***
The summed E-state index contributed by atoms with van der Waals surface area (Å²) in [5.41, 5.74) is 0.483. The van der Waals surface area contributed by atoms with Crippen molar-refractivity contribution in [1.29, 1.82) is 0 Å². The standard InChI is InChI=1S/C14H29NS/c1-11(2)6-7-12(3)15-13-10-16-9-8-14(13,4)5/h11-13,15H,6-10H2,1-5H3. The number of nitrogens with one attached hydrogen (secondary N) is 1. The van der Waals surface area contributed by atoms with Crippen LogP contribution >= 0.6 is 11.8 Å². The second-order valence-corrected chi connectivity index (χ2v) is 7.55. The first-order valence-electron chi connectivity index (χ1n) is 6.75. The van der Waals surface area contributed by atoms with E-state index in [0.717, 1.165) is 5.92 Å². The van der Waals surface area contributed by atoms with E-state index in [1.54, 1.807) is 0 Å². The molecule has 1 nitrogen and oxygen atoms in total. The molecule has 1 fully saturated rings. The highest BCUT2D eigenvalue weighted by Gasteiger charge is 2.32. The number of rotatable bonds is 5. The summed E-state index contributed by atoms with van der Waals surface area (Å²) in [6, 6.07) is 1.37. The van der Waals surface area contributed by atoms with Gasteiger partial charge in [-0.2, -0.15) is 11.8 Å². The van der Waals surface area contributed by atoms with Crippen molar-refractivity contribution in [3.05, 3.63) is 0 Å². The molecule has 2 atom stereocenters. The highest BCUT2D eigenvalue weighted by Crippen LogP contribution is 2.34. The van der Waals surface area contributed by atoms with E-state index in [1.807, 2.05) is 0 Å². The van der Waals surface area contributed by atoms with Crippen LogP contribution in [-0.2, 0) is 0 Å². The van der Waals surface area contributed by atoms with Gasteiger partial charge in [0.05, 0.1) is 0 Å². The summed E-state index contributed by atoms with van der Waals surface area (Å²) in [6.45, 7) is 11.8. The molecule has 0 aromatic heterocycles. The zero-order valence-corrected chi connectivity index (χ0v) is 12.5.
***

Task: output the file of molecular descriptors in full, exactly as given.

The summed E-state index contributed by atoms with van der Waals surface area (Å²) in [5.41, 5.74) is 0.483. The van der Waals surface area contributed by atoms with Crippen molar-refractivity contribution in [1.29, 1.82) is 0 Å². The standard InChI is InChI=1S/C14H29NS/c1-11(2)6-7-12(3)15-13-10-16-9-8-14(13,4)5/h11-13,15H,6-10H2,1-5H3. The number of nitrogens with one attached hydrogen (secondary N) is 1. The van der Waals surface area contributed by atoms with Crippen LogP contribution >= 0.6 is 11.8 Å². The second-order valence-corrected chi connectivity index (χ2v) is 7.55. The first-order valence-electron chi connectivity index (χ1n) is 6.75. The van der Waals surface area contributed by atoms with E-state index in [0.717, 1.165) is 5.92 Å². The van der Waals surface area contributed by atoms with E-state index in [1.54, 1.807) is 0 Å². The molecule has 1 nitrogen and oxygen atoms in total. The molecule has 1 fully saturated rings. The highest BCUT2D eigenvalue weighted by Gasteiger charge is 2.32. The number of rotatable bonds is 5. The summed E-state index contributed by atoms with van der Waals surface area (Å²) in [6, 6.07) is 1.37. The van der Waals surface area contributed by atoms with Gasteiger partial charge in [-0.2, -0.15) is 11.8 Å². The van der Waals surface area contributed by atoms with Crippen molar-refractivity contribution in [3.05, 3.63) is 0 Å². The molecule has 2 atom stereocenters. The highest BCUT2D eigenvalue weighted by Crippen LogP contribution is 2.34. The van der Waals surface area contributed by atoms with E-state index in [1.807, 2.05) is 0 Å². The van der Waals surface area contributed by atoms with Crippen LogP contribution in [-0.2, 0) is 0 Å². The van der Waals surface area contributed by atoms with Gasteiger partial charge in [0.05, 0.1) is 0 Å². The summed E-state index contributed by atoms with van der Waals surface area (Å²) in [6.45, 7) is 11.8. The molecule has 0 aromatic heterocycles. The zero-order valence-corrected chi connectivity index (χ0v) is 12.5.